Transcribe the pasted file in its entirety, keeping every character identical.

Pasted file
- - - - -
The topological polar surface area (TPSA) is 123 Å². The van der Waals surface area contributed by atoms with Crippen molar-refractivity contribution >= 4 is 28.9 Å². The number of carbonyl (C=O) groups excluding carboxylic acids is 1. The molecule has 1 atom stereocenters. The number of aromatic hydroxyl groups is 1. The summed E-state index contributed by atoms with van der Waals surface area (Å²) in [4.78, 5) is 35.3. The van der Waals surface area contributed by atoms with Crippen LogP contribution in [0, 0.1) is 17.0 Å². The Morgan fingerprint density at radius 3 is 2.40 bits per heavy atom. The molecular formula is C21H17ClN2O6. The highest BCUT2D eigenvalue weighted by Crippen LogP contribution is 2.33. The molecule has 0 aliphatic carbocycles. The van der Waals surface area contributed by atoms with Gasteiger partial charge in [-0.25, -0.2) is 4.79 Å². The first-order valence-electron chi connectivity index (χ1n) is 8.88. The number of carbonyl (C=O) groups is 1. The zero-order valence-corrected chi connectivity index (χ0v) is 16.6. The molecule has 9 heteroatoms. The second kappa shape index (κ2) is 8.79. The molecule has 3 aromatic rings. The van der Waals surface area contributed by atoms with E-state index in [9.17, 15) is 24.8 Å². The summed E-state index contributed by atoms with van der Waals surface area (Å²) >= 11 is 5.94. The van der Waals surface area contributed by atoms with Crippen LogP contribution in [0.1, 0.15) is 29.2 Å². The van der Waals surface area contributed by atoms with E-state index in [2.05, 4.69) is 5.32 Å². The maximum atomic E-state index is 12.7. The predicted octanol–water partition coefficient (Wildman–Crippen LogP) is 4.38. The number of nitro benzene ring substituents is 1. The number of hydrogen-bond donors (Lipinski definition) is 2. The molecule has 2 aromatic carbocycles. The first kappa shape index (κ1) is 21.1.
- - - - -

The topological polar surface area (TPSA) is 123 Å². The van der Waals surface area contributed by atoms with Crippen molar-refractivity contribution >= 4 is 28.9 Å². The number of carbonyl (C=O) groups excluding carboxylic acids is 1. The molecule has 1 atom stereocenters. The number of aromatic hydroxyl groups is 1. The summed E-state index contributed by atoms with van der Waals surface area (Å²) in [4.78, 5) is 35.3. The van der Waals surface area contributed by atoms with Crippen LogP contribution in [0, 0.1) is 17.0 Å². The Morgan fingerprint density at radius 3 is 2.40 bits per heavy atom. The molecular formula is C21H17ClN2O6. The highest BCUT2D eigenvalue weighted by Crippen LogP contribution is 2.33. The molecule has 0 aliphatic carbocycles. The van der Waals surface area contributed by atoms with Gasteiger partial charge in [-0.25, -0.2) is 4.79 Å². The first-order valence-electron chi connectivity index (χ1n) is 8.88. The number of carbonyl (C=O) groups is 1. The zero-order valence-corrected chi connectivity index (χ0v) is 16.6. The molecule has 9 heteroatoms. The second kappa shape index (κ2) is 8.79. The molecule has 3 aromatic rings. The van der Waals surface area contributed by atoms with E-state index in [9.17, 15) is 24.8 Å². The summed E-state index contributed by atoms with van der Waals surface area (Å²) >= 11 is 5.94. The van der Waals surface area contributed by atoms with Crippen LogP contribution in [0.1, 0.15) is 29.2 Å². The van der Waals surface area contributed by atoms with E-state index in [2.05, 4.69) is 5.32 Å². The maximum atomic E-state index is 12.7. The predicted octanol–water partition coefficient (Wildman–Crippen LogP) is 4.38. The number of nitro benzene ring substituents is 1. The number of hydrogen-bond donors (Lipinski definition) is 2. The molecule has 2 aromatic carbocycles. The first kappa shape index (κ1) is 21.1.